Trinidad was the original county seat of the eponymous Trinity County from 1850 to 1851, and of Klamath County, one of California's original counties, from 1851 to 1854. At that time Trinidad became part of the newly created Humboldt County after its creation in 1853, with its county seat in Eureka. Klamath County was finally dissolved in 1874.

During the American Civil War from July to October 1863 California Volunteers fighting the local Indians in the Bald Hills War were stationed in the town, in Trinidad Camp to protect it and the coast road from Indian raids, until they were moved four miles north to Camp Gilmore. Trinidad was incorporated in 1870 as a City of the State of California, USA.

Trinidad resident Henry A. Boyes was a First Sergeant with the Fifth Marines in World War II; his service was described by Eugene Sledge in the book, With the Old Breed: At Peleliu and Okinawa.


Trinidad has an oceanic climate and is relatively temperate compared with inland areas. Annual temperatures range from approximately 40 °F (4 °C) to 60 °F (16 °C). Winter months are rainy with the average amount being around 50 inches (130 cm), Although rain falls in all months of the year, it is less pronounced in the summertime. Spring and fall cold fronts often form advection fog which pushes the marine layer towards the coast. In summer, low pressure troughs produced by intense heating inland can create strong pressure gradients pulling the marine layer ashore. Summer fogs, moderate precipitation, and mild temperatures are characteristic of Northern California coastal forests ecoregion and are vital to the growth of local Coast Redwood. Protected stands of old growth redwoods can be visited 20 miles (32 km) north of Trinidad, in Redwood National and State Parks.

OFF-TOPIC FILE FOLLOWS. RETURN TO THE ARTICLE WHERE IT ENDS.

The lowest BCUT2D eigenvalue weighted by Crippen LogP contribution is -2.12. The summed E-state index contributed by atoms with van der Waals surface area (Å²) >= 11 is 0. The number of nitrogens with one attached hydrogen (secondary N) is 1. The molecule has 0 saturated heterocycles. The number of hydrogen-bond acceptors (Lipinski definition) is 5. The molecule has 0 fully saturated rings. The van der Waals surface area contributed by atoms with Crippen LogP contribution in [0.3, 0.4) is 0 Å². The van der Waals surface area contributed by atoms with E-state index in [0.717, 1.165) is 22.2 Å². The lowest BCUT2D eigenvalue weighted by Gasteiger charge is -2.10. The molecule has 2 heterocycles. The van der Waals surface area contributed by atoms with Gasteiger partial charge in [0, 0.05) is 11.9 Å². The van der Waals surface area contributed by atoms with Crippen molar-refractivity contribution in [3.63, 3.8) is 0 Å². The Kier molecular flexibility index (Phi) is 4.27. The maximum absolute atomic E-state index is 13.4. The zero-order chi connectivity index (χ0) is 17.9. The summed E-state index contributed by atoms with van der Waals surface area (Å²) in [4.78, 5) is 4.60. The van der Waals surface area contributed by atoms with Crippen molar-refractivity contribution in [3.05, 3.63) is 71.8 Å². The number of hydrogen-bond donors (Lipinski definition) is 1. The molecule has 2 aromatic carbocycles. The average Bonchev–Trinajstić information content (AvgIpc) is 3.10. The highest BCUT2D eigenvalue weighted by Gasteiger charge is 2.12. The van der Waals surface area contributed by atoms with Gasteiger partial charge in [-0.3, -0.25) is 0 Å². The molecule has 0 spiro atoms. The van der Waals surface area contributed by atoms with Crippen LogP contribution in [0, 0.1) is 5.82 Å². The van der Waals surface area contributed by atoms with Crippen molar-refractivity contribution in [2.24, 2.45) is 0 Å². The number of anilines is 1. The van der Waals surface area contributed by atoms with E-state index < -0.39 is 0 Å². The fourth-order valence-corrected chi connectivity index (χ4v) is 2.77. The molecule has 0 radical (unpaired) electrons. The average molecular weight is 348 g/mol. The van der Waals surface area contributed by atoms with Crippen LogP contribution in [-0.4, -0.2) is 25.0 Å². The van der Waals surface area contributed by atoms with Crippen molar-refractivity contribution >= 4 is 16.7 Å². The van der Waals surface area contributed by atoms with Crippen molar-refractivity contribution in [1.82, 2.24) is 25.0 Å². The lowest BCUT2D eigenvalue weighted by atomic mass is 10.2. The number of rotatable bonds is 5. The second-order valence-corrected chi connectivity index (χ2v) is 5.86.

Historical population
Census Pop.
1880 104
1930 107
1940 94 −12.1%
1950 188 100.0%
1960 289 53.7%
1970 300 3.8%
1980 379 26.3%
1990 362 −4.5%
2000 311 −14.1%
2010 367 18.0%
2019 (est.) 355 −3.3%
U.S. Decennial Census
Trinidad CA in 2008
Trinidad in 2008

2010 Census data

The 2010 United States Census reported that Trinidad had a population of 367. The population density was 547.1 people per square mile (211.2/km2). The racial makeup of Trinidad was 331 (90.2%) White, 2 (0.5%) African American, 15 (4.1%) Native American, 2 (0.5%) Asian, 1 (0.3%) Pacific Islander, 1 (0.3%) from other races, and 15 (4.1%) from two or more races. Hispanic or Latino of any race were 11 persons (3.0%).

The Census reported that 366 people (99.7% of the population) lived in households, 1 (0.3%) lived in non-institutionalized group quarters, and 0 (0%) were institutionalized. There were 187 households, out of which 35 (18.7%) had children under the age of 18 living in them, 64 (34.2%) were opposite-sex married couples living together, 21 (11.2%) had a female householder with no husband present, 3 (1.6%) had a male householder with no wife present. There were 20 (10.7%) unmarried opposite-sex partnerships, and 3 (1.6%) same-sex married couples or partnerships. 73 households (39.0%) were made up of individuals, and 28 (15.0%) had someone living alone who was 65 years of age or older. The average household size was 1.96. There were 88 families (47.1% of all households); the average family size was 2.64.